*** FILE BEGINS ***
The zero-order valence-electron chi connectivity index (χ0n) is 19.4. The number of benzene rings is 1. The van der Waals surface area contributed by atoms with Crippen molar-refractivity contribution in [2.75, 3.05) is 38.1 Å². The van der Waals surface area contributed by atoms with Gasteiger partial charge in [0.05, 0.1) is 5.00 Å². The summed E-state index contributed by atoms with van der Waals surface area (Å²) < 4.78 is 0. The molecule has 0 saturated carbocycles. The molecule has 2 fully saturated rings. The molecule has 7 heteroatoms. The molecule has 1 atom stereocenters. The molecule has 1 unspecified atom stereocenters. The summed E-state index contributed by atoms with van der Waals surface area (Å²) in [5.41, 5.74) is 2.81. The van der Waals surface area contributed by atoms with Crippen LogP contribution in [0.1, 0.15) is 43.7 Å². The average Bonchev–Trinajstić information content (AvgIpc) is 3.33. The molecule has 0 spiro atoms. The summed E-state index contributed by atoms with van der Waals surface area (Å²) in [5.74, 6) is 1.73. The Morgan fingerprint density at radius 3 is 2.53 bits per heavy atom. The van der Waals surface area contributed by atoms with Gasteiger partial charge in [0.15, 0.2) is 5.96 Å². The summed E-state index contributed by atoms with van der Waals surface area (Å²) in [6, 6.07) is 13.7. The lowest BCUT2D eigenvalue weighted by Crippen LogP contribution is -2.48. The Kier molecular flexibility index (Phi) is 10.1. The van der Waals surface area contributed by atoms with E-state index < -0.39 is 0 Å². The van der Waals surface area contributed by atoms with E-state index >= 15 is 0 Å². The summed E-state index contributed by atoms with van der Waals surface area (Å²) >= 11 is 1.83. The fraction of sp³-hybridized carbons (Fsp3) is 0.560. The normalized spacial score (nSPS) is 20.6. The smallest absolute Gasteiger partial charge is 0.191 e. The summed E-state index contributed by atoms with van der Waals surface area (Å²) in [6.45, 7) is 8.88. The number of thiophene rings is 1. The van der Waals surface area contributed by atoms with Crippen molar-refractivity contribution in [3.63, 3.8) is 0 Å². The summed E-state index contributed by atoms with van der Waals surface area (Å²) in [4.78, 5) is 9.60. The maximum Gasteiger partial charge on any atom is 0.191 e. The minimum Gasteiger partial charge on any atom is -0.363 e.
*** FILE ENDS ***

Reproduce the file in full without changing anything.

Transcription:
The zero-order valence-electron chi connectivity index (χ0n) is 19.4. The number of benzene rings is 1. The van der Waals surface area contributed by atoms with Crippen molar-refractivity contribution in [2.75, 3.05) is 38.1 Å². The van der Waals surface area contributed by atoms with Gasteiger partial charge in [0.05, 0.1) is 5.00 Å². The summed E-state index contributed by atoms with van der Waals surface area (Å²) < 4.78 is 0. The molecule has 0 saturated carbocycles. The molecule has 2 fully saturated rings. The molecule has 7 heteroatoms. The molecule has 1 atom stereocenters. The molecule has 1 unspecified atom stereocenters. The summed E-state index contributed by atoms with van der Waals surface area (Å²) in [5.41, 5.74) is 2.81. The van der Waals surface area contributed by atoms with Crippen LogP contribution in [0.1, 0.15) is 43.7 Å². The average Bonchev–Trinajstić information content (AvgIpc) is 3.33. The molecule has 0 spiro atoms. The summed E-state index contributed by atoms with van der Waals surface area (Å²) in [5.74, 6) is 1.73. The Morgan fingerprint density at radius 3 is 2.53 bits per heavy atom. The van der Waals surface area contributed by atoms with Gasteiger partial charge in [0.15, 0.2) is 5.96 Å². The summed E-state index contributed by atoms with van der Waals surface area (Å²) in [6, 6.07) is 13.7. The lowest BCUT2D eigenvalue weighted by Crippen LogP contribution is -2.48. The Kier molecular flexibility index (Phi) is 10.1. The van der Waals surface area contributed by atoms with E-state index < -0.39 is 0 Å². The van der Waals surface area contributed by atoms with E-state index >= 15 is 0 Å². The summed E-state index contributed by atoms with van der Waals surface area (Å²) >= 11 is 1.83. The fraction of sp³-hybridized carbons (Fsp3) is 0.560. The normalized spacial score (nSPS) is 20.6. The smallest absolute Gasteiger partial charge is 0.191 e. The summed E-state index contributed by atoms with van der Waals surface area (Å²) in [6.45, 7) is 8.88. The number of thiophene rings is 1. The van der Waals surface area contributed by atoms with Crippen molar-refractivity contribution in [3.63, 3.8) is 0 Å². The summed E-state index contributed by atoms with van der Waals surface area (Å²) in [4.78, 5) is 9.60. The maximum Gasteiger partial charge on any atom is 0.191 e. The minimum Gasteiger partial charge on any atom is -0.363 e.